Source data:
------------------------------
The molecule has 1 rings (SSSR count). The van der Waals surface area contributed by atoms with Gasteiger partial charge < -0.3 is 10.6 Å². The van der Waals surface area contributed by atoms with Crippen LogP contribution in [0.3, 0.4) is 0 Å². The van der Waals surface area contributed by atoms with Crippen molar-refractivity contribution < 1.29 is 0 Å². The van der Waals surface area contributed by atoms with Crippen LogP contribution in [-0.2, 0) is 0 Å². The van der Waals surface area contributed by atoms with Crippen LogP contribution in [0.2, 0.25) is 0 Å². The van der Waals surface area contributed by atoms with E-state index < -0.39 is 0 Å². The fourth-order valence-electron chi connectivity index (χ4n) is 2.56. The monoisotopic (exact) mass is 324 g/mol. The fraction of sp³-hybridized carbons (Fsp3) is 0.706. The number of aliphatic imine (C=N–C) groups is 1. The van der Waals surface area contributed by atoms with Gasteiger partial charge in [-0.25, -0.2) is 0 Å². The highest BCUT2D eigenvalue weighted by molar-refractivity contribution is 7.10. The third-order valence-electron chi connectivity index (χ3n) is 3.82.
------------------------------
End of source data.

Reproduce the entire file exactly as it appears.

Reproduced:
The molecule has 1 rings (SSSR count). The van der Waals surface area contributed by atoms with Gasteiger partial charge < -0.3 is 10.6 Å². The van der Waals surface area contributed by atoms with Crippen LogP contribution in [0.3, 0.4) is 0 Å². The van der Waals surface area contributed by atoms with Crippen molar-refractivity contribution < 1.29 is 0 Å². The van der Waals surface area contributed by atoms with Crippen LogP contribution in [-0.2, 0) is 0 Å². The van der Waals surface area contributed by atoms with Crippen LogP contribution in [0.2, 0.25) is 0 Å². The van der Waals surface area contributed by atoms with E-state index < -0.39 is 0 Å². The fourth-order valence-electron chi connectivity index (χ4n) is 2.56. The monoisotopic (exact) mass is 324 g/mol. The fraction of sp³-hybridized carbons (Fsp3) is 0.706. The number of aliphatic imine (C=N–C) groups is 1. The van der Waals surface area contributed by atoms with Gasteiger partial charge in [-0.25, -0.2) is 0 Å². The highest BCUT2D eigenvalue weighted by molar-refractivity contribution is 7.10. The third-order valence-electron chi connectivity index (χ3n) is 3.82.